“Good to see you too, Matt.”
Matt turned, stopped suddenly, and turned back. “And I’m an idiot.” He grabbed a pen from the counter and jotted something on a piece of scrap paper near the register. “Here’s my number. Call if you need anything.”
“Thanks.” She took it from him and watched him walk away, his muscular legs encased is snug jeans. Yum. She stuffed the number in her back pocket and walked toward the door. “Thanks, Mr. Clancy.”
He winked. “Good to see you, Miss Jordan. Stay out of trouble.”
She gave a huge grin. “You know me.”
“That’s why I said it, hon.”
Jordan laughed and walked past a fuming Stacey and through the exit. The sun beat down on her though the wind chilled the atmosphere quickly.
“Just so you know, I’m going to marry Matt. So keep your claws out of him.”
Jordan stopped at her car and turned, her body aching at the thought of Matt marrying that shrew. “Good luck.” What else could she say? I hope you break a nail and die, you bleach blonde bitch?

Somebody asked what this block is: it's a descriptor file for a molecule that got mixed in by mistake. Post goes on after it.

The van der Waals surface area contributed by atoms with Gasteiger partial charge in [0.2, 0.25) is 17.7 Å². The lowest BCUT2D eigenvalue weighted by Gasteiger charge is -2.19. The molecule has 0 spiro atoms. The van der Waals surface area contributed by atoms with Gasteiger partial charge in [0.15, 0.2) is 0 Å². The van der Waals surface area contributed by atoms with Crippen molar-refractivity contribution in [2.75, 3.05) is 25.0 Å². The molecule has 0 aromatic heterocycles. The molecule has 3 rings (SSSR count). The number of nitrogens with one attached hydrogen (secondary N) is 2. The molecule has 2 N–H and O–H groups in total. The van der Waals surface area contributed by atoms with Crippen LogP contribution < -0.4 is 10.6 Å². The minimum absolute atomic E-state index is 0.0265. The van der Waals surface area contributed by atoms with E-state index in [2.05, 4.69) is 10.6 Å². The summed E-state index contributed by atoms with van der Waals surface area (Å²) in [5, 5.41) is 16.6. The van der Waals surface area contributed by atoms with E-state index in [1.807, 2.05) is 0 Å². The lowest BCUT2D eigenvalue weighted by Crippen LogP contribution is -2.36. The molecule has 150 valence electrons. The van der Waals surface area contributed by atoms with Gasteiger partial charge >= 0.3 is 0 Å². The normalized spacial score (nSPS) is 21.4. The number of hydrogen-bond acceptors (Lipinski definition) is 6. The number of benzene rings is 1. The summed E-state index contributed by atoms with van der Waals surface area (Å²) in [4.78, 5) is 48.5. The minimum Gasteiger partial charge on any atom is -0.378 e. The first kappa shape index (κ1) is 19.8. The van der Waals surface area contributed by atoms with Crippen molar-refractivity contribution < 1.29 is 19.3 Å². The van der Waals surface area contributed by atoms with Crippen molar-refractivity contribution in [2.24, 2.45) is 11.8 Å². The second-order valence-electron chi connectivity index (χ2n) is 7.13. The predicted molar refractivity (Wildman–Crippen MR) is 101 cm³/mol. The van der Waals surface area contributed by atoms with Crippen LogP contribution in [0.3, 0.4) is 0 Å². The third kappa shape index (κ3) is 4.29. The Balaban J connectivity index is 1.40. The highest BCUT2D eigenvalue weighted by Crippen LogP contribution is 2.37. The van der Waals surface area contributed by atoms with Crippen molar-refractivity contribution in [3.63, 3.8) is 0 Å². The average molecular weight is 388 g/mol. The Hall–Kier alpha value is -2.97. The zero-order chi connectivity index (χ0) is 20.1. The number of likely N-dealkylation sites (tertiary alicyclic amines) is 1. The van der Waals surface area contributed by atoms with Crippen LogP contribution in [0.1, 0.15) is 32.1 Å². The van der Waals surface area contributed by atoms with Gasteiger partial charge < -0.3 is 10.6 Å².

Stacey sniffed. “And you better be on your way out of town as soon as you’re done. Because no one wants you here.” Jordan held back a flinch, but remembered the look of compassion on Mr. Clancy’s face. Maybe not everyone hated her. Maybe. “No one did before, and nothing has changed. So you can get your witchy butt back in that old clunker of yours and leave.”
Jordan put her Coke on the hood of her car and forced herself not to retaliate, at least not physically. Oh sure, she could use magic or cast a spell on her, but Stacey wasn’t worth stirring up trouble. “I don’t know what I ever did to you, Stacey.”
“Don’t you?” she spat.
“I honestly don’t.”
“Do my eyes deceive me? Is that Jordan Cross in my town?” A too-smooth voice broke the tension between them, and Jordan wanted to vomit.